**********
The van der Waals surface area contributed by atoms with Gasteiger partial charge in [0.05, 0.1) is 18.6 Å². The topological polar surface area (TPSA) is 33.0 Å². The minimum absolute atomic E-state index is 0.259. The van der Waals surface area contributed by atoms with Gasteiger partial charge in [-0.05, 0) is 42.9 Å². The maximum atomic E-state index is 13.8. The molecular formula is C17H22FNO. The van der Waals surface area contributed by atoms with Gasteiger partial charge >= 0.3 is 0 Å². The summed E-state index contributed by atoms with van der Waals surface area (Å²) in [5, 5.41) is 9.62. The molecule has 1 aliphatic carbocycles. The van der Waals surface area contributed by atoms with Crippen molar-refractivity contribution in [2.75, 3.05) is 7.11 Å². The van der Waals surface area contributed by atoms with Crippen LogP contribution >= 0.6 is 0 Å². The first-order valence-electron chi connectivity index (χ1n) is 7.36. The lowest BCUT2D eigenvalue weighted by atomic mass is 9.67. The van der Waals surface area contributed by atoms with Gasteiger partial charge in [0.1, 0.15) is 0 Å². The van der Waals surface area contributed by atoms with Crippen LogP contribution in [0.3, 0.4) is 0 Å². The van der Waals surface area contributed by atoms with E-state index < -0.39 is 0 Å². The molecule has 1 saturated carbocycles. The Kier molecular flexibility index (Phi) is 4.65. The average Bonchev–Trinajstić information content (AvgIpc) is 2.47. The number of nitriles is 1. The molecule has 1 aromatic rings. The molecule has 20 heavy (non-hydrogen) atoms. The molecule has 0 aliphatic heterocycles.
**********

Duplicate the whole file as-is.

The van der Waals surface area contributed by atoms with Gasteiger partial charge in [0.05, 0.1) is 18.6 Å². The topological polar surface area (TPSA) is 33.0 Å². The minimum absolute atomic E-state index is 0.259. The van der Waals surface area contributed by atoms with Gasteiger partial charge in [-0.05, 0) is 42.9 Å². The maximum atomic E-state index is 13.8. The molecular formula is C17H22FNO. The van der Waals surface area contributed by atoms with Gasteiger partial charge >= 0.3 is 0 Å². The summed E-state index contributed by atoms with van der Waals surface area (Å²) in [5, 5.41) is 9.62. The molecule has 1 aliphatic carbocycles. The van der Waals surface area contributed by atoms with Crippen molar-refractivity contribution in [2.75, 3.05) is 7.11 Å². The van der Waals surface area contributed by atoms with Crippen LogP contribution >= 0.6 is 0 Å². The first-order valence-electron chi connectivity index (χ1n) is 7.36. The lowest BCUT2D eigenvalue weighted by atomic mass is 9.67. The van der Waals surface area contributed by atoms with Gasteiger partial charge in [0.1, 0.15) is 0 Å². The van der Waals surface area contributed by atoms with Crippen LogP contribution in [0.3, 0.4) is 0 Å². The van der Waals surface area contributed by atoms with E-state index < -0.39 is 0 Å². The molecule has 1 saturated carbocycles. The Kier molecular flexibility index (Phi) is 4.65. The average Bonchev–Trinajstić information content (AvgIpc) is 2.47. The number of nitriles is 1. The molecule has 1 aromatic rings. The molecule has 20 heavy (non-hydrogen) atoms. The molecule has 0 aliphatic heterocycles.